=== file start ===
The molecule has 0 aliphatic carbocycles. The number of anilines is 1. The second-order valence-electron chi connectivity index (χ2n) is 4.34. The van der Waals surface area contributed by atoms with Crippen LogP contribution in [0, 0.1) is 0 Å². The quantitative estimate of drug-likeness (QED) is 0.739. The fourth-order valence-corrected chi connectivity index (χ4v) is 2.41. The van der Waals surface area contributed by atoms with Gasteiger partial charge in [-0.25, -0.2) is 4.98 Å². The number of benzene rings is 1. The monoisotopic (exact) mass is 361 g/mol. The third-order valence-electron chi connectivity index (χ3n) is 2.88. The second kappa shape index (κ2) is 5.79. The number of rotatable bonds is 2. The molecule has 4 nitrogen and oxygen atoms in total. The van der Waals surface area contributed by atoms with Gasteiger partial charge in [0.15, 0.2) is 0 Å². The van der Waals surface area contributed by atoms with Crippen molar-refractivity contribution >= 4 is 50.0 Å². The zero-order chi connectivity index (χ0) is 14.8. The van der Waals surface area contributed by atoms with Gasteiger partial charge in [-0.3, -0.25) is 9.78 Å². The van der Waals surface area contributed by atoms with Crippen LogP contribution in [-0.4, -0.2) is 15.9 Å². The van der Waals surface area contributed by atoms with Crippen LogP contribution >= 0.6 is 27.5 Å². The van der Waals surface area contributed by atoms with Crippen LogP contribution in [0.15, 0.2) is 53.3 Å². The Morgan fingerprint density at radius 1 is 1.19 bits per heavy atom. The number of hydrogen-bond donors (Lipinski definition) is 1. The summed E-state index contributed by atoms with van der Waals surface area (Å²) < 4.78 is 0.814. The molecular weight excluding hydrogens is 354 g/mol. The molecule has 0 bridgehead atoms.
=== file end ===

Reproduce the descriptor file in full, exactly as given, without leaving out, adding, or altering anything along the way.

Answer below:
The molecule has 0 aliphatic carbocycles. The number of anilines is 1. The second-order valence-electron chi connectivity index (χ2n) is 4.34. The van der Waals surface area contributed by atoms with Crippen LogP contribution in [0, 0.1) is 0 Å². The quantitative estimate of drug-likeness (QED) is 0.739. The fourth-order valence-corrected chi connectivity index (χ4v) is 2.41. The van der Waals surface area contributed by atoms with Gasteiger partial charge in [-0.25, -0.2) is 4.98 Å². The number of benzene rings is 1. The monoisotopic (exact) mass is 361 g/mol. The third-order valence-electron chi connectivity index (χ3n) is 2.88. The second kappa shape index (κ2) is 5.79. The number of rotatable bonds is 2. The molecule has 4 nitrogen and oxygen atoms in total. The van der Waals surface area contributed by atoms with Gasteiger partial charge in [0.15, 0.2) is 0 Å². The van der Waals surface area contributed by atoms with Crippen molar-refractivity contribution >= 4 is 50.0 Å². The zero-order chi connectivity index (χ0) is 14.8. The van der Waals surface area contributed by atoms with Gasteiger partial charge in [-0.3, -0.25) is 9.78 Å². The van der Waals surface area contributed by atoms with Crippen LogP contribution in [-0.4, -0.2) is 15.9 Å². The van der Waals surface area contributed by atoms with Crippen LogP contribution >= 0.6 is 27.5 Å². The van der Waals surface area contributed by atoms with Crippen LogP contribution in [0.15, 0.2) is 53.3 Å². The Morgan fingerprint density at radius 1 is 1.19 bits per heavy atom. The number of hydrogen-bond donors (Lipinski definition) is 1. The summed E-state index contributed by atoms with van der Waals surface area (Å²) < 4.78 is 0.814. The molecular weight excluding hydrogens is 354 g/mol. The molecule has 0 bridgehead atoms.